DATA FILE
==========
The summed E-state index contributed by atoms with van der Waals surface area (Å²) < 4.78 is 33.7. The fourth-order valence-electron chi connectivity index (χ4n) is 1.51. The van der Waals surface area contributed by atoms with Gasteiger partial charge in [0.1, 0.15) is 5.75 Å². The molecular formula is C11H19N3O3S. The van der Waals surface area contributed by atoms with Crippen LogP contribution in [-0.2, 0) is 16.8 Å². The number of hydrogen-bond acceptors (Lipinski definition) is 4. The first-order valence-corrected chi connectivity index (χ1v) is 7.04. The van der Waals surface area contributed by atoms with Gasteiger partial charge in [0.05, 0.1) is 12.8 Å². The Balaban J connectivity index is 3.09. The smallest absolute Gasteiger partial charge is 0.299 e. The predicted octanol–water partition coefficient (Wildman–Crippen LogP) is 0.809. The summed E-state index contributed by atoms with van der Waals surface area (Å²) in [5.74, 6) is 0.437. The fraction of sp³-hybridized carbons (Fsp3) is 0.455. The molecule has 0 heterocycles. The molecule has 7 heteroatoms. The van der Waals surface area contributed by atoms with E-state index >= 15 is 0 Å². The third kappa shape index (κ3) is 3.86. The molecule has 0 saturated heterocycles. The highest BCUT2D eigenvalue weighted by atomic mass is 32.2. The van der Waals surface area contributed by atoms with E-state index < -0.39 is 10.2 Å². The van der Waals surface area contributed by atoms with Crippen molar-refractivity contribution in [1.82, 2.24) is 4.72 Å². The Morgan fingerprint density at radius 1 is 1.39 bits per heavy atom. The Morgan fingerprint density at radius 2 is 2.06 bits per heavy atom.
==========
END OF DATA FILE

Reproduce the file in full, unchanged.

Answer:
The summed E-state index contributed by atoms with van der Waals surface area (Å²) < 4.78 is 33.7. The fourth-order valence-electron chi connectivity index (χ4n) is 1.51. The van der Waals surface area contributed by atoms with Gasteiger partial charge in [0.1, 0.15) is 5.75 Å². The molecular formula is C11H19N3O3S. The van der Waals surface area contributed by atoms with Crippen LogP contribution in [-0.2, 0) is 16.8 Å². The number of hydrogen-bond acceptors (Lipinski definition) is 4. The first-order valence-corrected chi connectivity index (χ1v) is 7.04. The van der Waals surface area contributed by atoms with Gasteiger partial charge in [0.05, 0.1) is 12.8 Å². The Balaban J connectivity index is 3.09. The smallest absolute Gasteiger partial charge is 0.299 e. The predicted octanol–water partition coefficient (Wildman–Crippen LogP) is 0.809. The summed E-state index contributed by atoms with van der Waals surface area (Å²) in [5.74, 6) is 0.437. The fraction of sp³-hybridized carbons (Fsp3) is 0.455. The molecule has 0 heterocycles. The molecule has 7 heteroatoms. The van der Waals surface area contributed by atoms with E-state index >= 15 is 0 Å². The third kappa shape index (κ3) is 3.86. The molecule has 0 saturated heterocycles. The highest BCUT2D eigenvalue weighted by atomic mass is 32.2. The van der Waals surface area contributed by atoms with E-state index < -0.39 is 10.2 Å². The van der Waals surface area contributed by atoms with Crippen molar-refractivity contribution in [1.82, 2.24) is 4.72 Å². The Morgan fingerprint density at radius 1 is 1.39 bits per heavy atom. The Morgan fingerprint density at radius 2 is 2.06 bits per heavy atom.